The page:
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North End residents demand solution to trash problems on neighborhood streets

Posted by  October 4, 2013 05:24 PM

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Residents of the North End are fed up with the trash problem in their neighborhood. They are trying to fix it via volunteerism, grassroots committees, and more city involvement while calling for harsher penalties.

“We need a comprehensive plan to make sure every street and neighborhood in this city is healthy,” said Boston mayoral candidate John Connolly when describing his view for the city at the North End Chamber of Commerce (NECC) meeting held Oct. 1 at St. Leonard's Hall on Prince Street.

Connolly joked that he mostly speaks about education, but noted, with the North End as his backdrop, that in order to create a more livable Boston the city must create “safe and healthy neighborhoods.”

In the North End, trash is already picked up three times a week and street cleaning begins March 1. In April 2011 and March 2013 Sal LaMattina, the North End's city councilor, and Connolly co-sponsored resolutions expanding the reach of recycling in the city.

Despite these efforts, trash remains a perennial challenge. Connolly asserted the city “need[s] to manage our trash in ways that maximize efficiency and reduce costs.” To combat trash issues, Connolly plans to expand commercial recycling and introduce curbside composting, according to his website.

But in the cramped, tourism-fueled North End, many residents believe deeper change is needed to remedy the trash problem, as cigarette butts and empty bottles still flood the streets, according LaMattina, who attended the meeting.

In response, some residents in the North End have taken action, and others have demanded new solutions. Toni Gilardi, vice president of the NECC, led Operation Clean-Up, an effort to bring residents, Suffolk University students and businesses together to clean up the North End on September 1.

Operation Clean-Up “was our first, but it certainly won't be our last. We plan on doing this bi-annually now,” said Gilardi upon receiving two citations from LaMattina in praise of her effort to clean the neighborhood.

“Why does it have to only be one day?” asked Patricia Thiboutot, a founding member of the North End Beautification Committee (NECB), who attended the NECC meeting. “Why doesn't someone just go out there with a broom?”

The problem remains overwhelming to many, according to Nicholas Labonte, manager of Polcari's Coffee on Salem Street. “You've got a lot of people living in a small space. You're going to have problems no matter what,” he said.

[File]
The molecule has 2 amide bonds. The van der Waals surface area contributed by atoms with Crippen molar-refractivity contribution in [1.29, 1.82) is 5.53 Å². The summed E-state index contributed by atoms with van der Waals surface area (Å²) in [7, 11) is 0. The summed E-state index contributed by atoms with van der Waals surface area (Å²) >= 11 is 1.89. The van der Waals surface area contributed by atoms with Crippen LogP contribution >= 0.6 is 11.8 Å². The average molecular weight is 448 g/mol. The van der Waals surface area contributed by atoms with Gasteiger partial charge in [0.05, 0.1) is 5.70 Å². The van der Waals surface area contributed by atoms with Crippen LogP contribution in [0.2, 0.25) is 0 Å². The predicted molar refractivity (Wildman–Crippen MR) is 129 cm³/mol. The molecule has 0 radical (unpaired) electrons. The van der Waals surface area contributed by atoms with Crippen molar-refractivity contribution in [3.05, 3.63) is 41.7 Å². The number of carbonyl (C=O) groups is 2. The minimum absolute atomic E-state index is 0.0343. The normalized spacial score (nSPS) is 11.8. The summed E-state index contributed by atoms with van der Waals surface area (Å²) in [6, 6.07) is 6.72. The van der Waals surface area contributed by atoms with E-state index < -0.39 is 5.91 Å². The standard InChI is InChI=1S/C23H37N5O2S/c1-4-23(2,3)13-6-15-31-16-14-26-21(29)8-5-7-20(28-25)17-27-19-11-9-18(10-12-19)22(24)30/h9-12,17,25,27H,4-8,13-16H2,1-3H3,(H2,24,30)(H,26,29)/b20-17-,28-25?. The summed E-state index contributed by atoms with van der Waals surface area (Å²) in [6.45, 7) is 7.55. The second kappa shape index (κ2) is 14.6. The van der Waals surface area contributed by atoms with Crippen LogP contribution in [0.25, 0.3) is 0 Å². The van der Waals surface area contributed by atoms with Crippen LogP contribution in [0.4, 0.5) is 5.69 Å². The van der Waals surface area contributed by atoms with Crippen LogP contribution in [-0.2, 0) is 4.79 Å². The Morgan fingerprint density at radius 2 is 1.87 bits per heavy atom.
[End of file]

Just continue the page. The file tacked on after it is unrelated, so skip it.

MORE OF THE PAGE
Still, since 2011 the NECB has led neighborhood cleanup days and installed various flower planters around the North End. “It's definitely helped. The trash [issue] is much better,” said Thiboutot.

While conditions may have improved, trash piles up on the weekends and at night, according to Bobby Eustace, owner of Polcari's Coffe. “Cigarette butts are the biggest problem. It'd be nice if there were trash receptacles on each block, just like the solar powered ones in front of the library,” said Eustace.

However, in the past, the city put public trash barrels on nearly every corner in the North End to encourage non-residents to dump waste in the bins, according to Labonte.

“It didn't work,” said Labonte. “Business owners used them and trash overflowed. You really can't fix this mess.”

Some residents believe the best way to fix the problem is to take a harsher tone with offenders to let them know their crimes carry severe penalties. The city should “slap fines on people, and if they repeat they should lose their lease. They can't respect the neighborhood and can't even respect themselves,” said Roman Savino, owner of Friendly Framer on Hanover Street.

Steep fines, in fact, already exist. Littering fines are “not more than $5,500 for the first offense and a fine not to exceed $15,000 for each subsequent offense,” according to Chapter 270, Section 16 of the Massachusetts General Laws.

The best solution, according to LaMattina, is for “everyone just to take more responsibility and do their part.”

This article is being published under an arrangement between the Boston Globe and the Boston University News Service.

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